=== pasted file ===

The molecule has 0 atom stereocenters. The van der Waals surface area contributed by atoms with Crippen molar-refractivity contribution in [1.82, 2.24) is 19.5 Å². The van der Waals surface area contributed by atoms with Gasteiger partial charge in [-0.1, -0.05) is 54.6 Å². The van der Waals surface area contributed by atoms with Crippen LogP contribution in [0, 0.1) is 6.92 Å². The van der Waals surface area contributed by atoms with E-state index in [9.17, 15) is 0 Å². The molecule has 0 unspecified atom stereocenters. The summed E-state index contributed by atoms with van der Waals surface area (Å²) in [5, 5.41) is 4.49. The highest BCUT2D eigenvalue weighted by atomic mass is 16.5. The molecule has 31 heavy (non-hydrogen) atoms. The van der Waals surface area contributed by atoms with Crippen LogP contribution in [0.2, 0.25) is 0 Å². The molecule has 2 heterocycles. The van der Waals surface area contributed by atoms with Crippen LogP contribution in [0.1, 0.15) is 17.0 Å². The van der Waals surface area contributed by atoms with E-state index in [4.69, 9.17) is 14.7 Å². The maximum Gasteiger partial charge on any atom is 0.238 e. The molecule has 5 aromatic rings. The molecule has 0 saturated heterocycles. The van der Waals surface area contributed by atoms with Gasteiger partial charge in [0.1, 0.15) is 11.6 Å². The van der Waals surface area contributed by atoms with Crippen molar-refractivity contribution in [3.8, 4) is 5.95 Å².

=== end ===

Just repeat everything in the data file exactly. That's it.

The molecule has 0 atom stereocenters. The van der Waals surface area contributed by atoms with Crippen molar-refractivity contribution in [1.82, 2.24) is 19.5 Å². The van der Waals surface area contributed by atoms with Gasteiger partial charge in [-0.1, -0.05) is 54.6 Å². The van der Waals surface area contributed by atoms with Crippen LogP contribution in [0, 0.1) is 6.92 Å². The van der Waals surface area contributed by atoms with E-state index in [9.17, 15) is 0 Å². The molecule has 0 unspecified atom stereocenters. The summed E-state index contributed by atoms with van der Waals surface area (Å²) in [5, 5.41) is 4.49. The highest BCUT2D eigenvalue weighted by atomic mass is 16.5. The molecule has 31 heavy (non-hydrogen) atoms. The van der Waals surface area contributed by atoms with Crippen LogP contribution in [0.2, 0.25) is 0 Å². The molecule has 2 heterocycles. The van der Waals surface area contributed by atoms with Crippen LogP contribution in [0.1, 0.15) is 17.0 Å². The van der Waals surface area contributed by atoms with E-state index in [4.69, 9.17) is 14.7 Å². The maximum Gasteiger partial charge on any atom is 0.238 e. The molecule has 5 aromatic rings. The molecule has 0 saturated heterocycles. The van der Waals surface area contributed by atoms with Gasteiger partial charge in [0.1, 0.15) is 11.6 Å². The van der Waals surface area contributed by atoms with Crippen molar-refractivity contribution in [3.8, 4) is 5.95 Å².